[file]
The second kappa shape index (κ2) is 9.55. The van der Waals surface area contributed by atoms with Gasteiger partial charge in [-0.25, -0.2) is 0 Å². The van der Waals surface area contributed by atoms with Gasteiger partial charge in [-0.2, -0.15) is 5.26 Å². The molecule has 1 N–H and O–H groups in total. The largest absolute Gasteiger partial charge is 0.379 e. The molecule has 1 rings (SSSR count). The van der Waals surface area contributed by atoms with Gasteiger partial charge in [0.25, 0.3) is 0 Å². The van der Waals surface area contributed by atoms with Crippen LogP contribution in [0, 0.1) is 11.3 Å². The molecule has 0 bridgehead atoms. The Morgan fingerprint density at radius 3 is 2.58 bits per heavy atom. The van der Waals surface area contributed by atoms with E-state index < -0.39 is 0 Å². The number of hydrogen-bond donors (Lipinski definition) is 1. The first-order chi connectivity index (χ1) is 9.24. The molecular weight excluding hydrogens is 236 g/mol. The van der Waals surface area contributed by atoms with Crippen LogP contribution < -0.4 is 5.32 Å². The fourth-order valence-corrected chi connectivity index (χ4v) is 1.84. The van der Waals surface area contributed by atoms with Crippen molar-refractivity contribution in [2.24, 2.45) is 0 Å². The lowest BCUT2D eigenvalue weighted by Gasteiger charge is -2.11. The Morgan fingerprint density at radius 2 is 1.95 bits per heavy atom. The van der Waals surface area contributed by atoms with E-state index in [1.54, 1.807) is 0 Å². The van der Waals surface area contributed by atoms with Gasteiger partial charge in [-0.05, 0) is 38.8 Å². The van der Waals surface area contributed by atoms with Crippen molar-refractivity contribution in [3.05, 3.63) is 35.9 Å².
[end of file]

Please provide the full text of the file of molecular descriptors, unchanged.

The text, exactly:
The second kappa shape index (κ2) is 9.55. The van der Waals surface area contributed by atoms with Gasteiger partial charge in [-0.25, -0.2) is 0 Å². The van der Waals surface area contributed by atoms with Gasteiger partial charge in [-0.2, -0.15) is 5.26 Å². The molecule has 1 N–H and O–H groups in total. The largest absolute Gasteiger partial charge is 0.379 e. The molecule has 1 rings (SSSR count). The van der Waals surface area contributed by atoms with Gasteiger partial charge in [0.25, 0.3) is 0 Å². The van der Waals surface area contributed by atoms with Crippen LogP contribution in [0, 0.1) is 11.3 Å². The molecule has 0 bridgehead atoms. The Morgan fingerprint density at radius 3 is 2.58 bits per heavy atom. The van der Waals surface area contributed by atoms with E-state index < -0.39 is 0 Å². The number of hydrogen-bond donors (Lipinski definition) is 1. The first-order chi connectivity index (χ1) is 9.24. The molecular weight excluding hydrogens is 236 g/mol. The van der Waals surface area contributed by atoms with Crippen LogP contribution < -0.4 is 5.32 Å². The fourth-order valence-corrected chi connectivity index (χ4v) is 1.84. The van der Waals surface area contributed by atoms with Crippen molar-refractivity contribution in [2.24, 2.45) is 0 Å². The lowest BCUT2D eigenvalue weighted by Gasteiger charge is -2.11. The Morgan fingerprint density at radius 2 is 1.95 bits per heavy atom. The van der Waals surface area contributed by atoms with E-state index in [1.54, 1.807) is 0 Å². The van der Waals surface area contributed by atoms with Gasteiger partial charge in [-0.05, 0) is 38.8 Å². The van der Waals surface area contributed by atoms with Crippen molar-refractivity contribution in [3.05, 3.63) is 35.9 Å².